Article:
A Philosophical Novelist: George Santayana and the Last by Associate Professor H. T. Kirby-Smith A.B. M.A.

By Associate Professor H. T. Kirby-Smith A.B. M.A.

H. T. Kirby-Smith makes use of Santayana’s 1936 novel, The final Puritan, as either an get together and a method for bringing into concentration the complicated family among Santayana’s existence, his character, and his philosophy. beginning with an account of Santayana’s quite a few literary types and arguing for the importance of Santayana’s writing of philosophy as literature, Kirby-Smith notes that Santayana observed the rational existence as a continuous adjustment and lodging of contradictory claims. And he observed a literary variety as an lodging of the writer to the reader.Chapters 2 via five give you the philosophical history for a attention of The final Puritan, summarizing precisely how Santayana assimilated different philosophies into his own.Chapters 6 and seven include Santayana’s three-volume autobiography, his letters and memoirs, and biographical reports by way of others right into a mental portrait of the writer. All of this is often in education for chapters eight and nine, which specialize in The final Puritan. Kirby-Smith closes with a bankruptcy that serves as a criminal short in protection of the writer opposed to the tough, occasionally malicious assaults of his critics.

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As he approaches the end of the introduction, Singer touches on a quality in Santayana that some have found unattractive: The ludicrous, and even grotesque, traits of these characters intrigue us because we see them from the Olympian vantage of Santayana's satire and burlesque. His epigrammatic insights encourage us to feel that we too can share his great amusement in observing, at a comfortable distance, the foibles and stupidities of other people. In giving us access to this display, which is not always pleasant to watch, Santayana may often seem cruel and possibly malicious.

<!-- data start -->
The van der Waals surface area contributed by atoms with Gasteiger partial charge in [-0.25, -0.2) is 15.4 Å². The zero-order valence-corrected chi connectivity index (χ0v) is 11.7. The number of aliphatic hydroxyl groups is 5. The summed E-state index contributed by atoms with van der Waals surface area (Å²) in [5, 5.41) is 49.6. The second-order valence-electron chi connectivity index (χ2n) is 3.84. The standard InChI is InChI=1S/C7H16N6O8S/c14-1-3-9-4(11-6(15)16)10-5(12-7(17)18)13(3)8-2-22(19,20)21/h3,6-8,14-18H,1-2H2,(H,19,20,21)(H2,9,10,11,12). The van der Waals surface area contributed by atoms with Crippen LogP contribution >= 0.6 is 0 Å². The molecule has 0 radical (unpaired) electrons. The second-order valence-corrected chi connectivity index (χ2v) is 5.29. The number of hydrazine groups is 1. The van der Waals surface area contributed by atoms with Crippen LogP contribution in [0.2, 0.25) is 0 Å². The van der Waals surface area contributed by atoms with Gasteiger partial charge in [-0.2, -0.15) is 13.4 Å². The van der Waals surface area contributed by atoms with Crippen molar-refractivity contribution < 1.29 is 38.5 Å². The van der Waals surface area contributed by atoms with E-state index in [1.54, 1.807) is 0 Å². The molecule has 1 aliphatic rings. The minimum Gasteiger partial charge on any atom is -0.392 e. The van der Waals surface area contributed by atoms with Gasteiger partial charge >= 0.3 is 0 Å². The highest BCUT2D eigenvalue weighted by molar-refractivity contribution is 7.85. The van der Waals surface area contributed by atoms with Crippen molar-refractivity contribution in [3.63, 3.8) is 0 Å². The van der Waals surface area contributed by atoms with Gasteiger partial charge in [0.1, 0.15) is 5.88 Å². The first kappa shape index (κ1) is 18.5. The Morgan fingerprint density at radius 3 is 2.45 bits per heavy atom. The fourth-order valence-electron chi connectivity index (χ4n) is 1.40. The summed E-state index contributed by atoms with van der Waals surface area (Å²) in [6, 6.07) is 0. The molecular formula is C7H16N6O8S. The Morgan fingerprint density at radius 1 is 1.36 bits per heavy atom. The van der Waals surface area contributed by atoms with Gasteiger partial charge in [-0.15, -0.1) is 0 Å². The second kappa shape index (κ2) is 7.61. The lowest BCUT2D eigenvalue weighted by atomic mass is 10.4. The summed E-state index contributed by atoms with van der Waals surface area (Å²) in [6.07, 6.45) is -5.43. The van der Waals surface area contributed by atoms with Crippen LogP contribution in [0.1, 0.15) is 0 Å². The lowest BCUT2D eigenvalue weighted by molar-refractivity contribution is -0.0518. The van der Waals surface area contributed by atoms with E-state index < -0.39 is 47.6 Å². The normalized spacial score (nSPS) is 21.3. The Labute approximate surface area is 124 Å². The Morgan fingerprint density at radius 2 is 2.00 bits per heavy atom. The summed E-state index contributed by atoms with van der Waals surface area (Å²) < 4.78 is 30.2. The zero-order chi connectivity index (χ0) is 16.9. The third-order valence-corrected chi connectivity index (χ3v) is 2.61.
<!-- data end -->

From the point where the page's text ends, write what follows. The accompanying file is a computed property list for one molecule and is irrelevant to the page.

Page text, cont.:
In his middle years, he swung from the vigorous expository criticism of Three Philosophical Poets to the Hazlitt/Lamb manner of the informal essays in Solioquies in England and then back to the spirited excoriation of philosophical idealism in Egotism in German Philosophy. It is true that throughout these stylistic shiftings of fieldsome would say, tergiversationsthere is always evident an abiding gift for the gracefully turned figure of speech, for the deliciously suspended sentence. But there is definitely a shift in tone from one work to the otherand sometimes in genre as well, as in Dialogues in Limbo (which, though interesting, are like conversations counterfeited by a none-too-competent ventriloquist).

It has been customary, partly because of the drama surrounding its publication and partly because of its success, to refer to the first volume of Santayana's autobiography as Persons and Places, which was subtitled The Background of My Life. The second and third installments of the autobiography are generally known by their separate titles, The Middle Span and My Host the World, although Scribner's chose to refer to them as volumes 2 and 3 of Persons and Places. In the rare instance when I cite the newer, one-volume edition of the autobiography, Persons and Places (1986), I give the date in parentheses to distinguish it from the original first volume published in 1944.

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